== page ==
Navigating the Consciousness of the LGBT+ Community


Doubt, pressure and acceptance, the cuss words of the community; we discuss the LGBT+ collective and their mental health woes.

Being a part of the oppressed means dealing daily with rejection. Dodging discriminatory digs, the swings of fists from the ignorant and searching for sanctuary every time we leave the house. According to NAMI (National Alliance on Mental Illness) LGBTQ individuals are almost 3 times more likely than others to experience a mental health condition such as major depression or generalised anxiety disorder.

A study published by Stonewall revealed that one in five LGBT+ people have experienced a hate crime or incident because of their sexual orientation and/or gender identity in the last 12 months. Experiencing life on a slow moving train of progress tolls on our mental health as queer people, so what are the effects of rejection and homophobia on mental health? Shouldn’t we be talking about it?

We celebrate Pride, History Month and Queer artists, yet often forget to mourn the cost of what got us here; the victims taken too soon. LGBT+ youth are 4 times more likely to attempt suicide, or engage in self-harm than straight people. This invisible force has touched so many of us, so why then is this subject still so taboo? It’s time to bring our demons into the light, to redress the inequality and break the stigma.

Being gay is a continuous coming out story, we are tasked with producing a cushioned script to explain our ‘perversions’ to the never ending reel of people who enter our lives. This leaves us open too much harsher dissection, being condemned for our orientation, denied of our most beloved and even at risk of bodily harm.

Stonewall disclosed, the number of LGBT+ people who have experienced a hate crime or incident in the last year because of their sexual orientation has risen by 78 percent since 2013. The discourse surrounding this is few and far between, with additional organisations like the Mental Health Foundation being some of the only sources unafraid to publicise these eye-opening statistics. This journey is one often walked alone thanks to the confines this hetero-normative world so readily forces upon us. Your self-worth at risk of being obliterated into a thousand tiny pieces in a blink of an eye if you don’t fit in.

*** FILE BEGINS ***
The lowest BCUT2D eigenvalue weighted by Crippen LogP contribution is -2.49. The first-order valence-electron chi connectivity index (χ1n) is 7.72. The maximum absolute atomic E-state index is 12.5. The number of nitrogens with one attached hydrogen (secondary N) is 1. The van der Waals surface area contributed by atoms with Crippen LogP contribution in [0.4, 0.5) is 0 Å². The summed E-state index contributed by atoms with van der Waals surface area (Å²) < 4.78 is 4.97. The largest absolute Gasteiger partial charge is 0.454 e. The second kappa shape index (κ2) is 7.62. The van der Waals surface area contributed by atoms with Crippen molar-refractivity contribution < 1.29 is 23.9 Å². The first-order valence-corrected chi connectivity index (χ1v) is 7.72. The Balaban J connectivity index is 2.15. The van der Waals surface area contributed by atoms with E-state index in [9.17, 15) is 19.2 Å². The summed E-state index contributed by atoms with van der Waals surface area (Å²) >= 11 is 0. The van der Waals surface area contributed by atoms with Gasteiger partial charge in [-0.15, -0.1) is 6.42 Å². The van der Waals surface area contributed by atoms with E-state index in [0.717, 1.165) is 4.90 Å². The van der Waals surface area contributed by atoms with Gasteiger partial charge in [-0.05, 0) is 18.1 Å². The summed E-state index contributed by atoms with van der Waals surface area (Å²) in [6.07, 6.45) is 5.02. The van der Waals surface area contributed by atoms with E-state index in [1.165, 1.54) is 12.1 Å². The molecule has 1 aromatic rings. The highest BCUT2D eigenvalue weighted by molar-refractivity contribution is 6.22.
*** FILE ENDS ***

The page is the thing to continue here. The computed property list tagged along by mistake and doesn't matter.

Acceptance is growing across the globe however the discrimination, shame, and stigma still remain. We wanted to shine a light on some of the most prominent struggles that contribute to mental health issues faced by the community.


A micro-aggression is a term used for brief verbal, behavioural, or environmental indignities, whether they are intentional or not, that communicate hostile, or negative prejudicial slights and insults toward any group. Dignity is often not afforded to those that are a member of this club, going out in public means we’re misgendered, stereotyped, robbed of privacy with secret photos taken by strangers and a magnifying glass put on our fashion, mannerisms and sense of autonomy. Studies by Kevin L. Nadal and Yinglee Wong have proven a greater increase in reports of depression and psychological distress as a result of these invasions.


Doubt comes from external forces sometimes as a result of micro-aggressions, whether that be debating our existences in mass media or a passer-by in the street asking us why we are dressed like we are. To have somebody question your holistic form, every part of your being — what makes you, you is a somber experience. Realising that people place you in order of worth based upon your identity makes you want to evaporate. Not being represented is one thing, but not having the platform to discuss our own lives encompasses the word hopeless.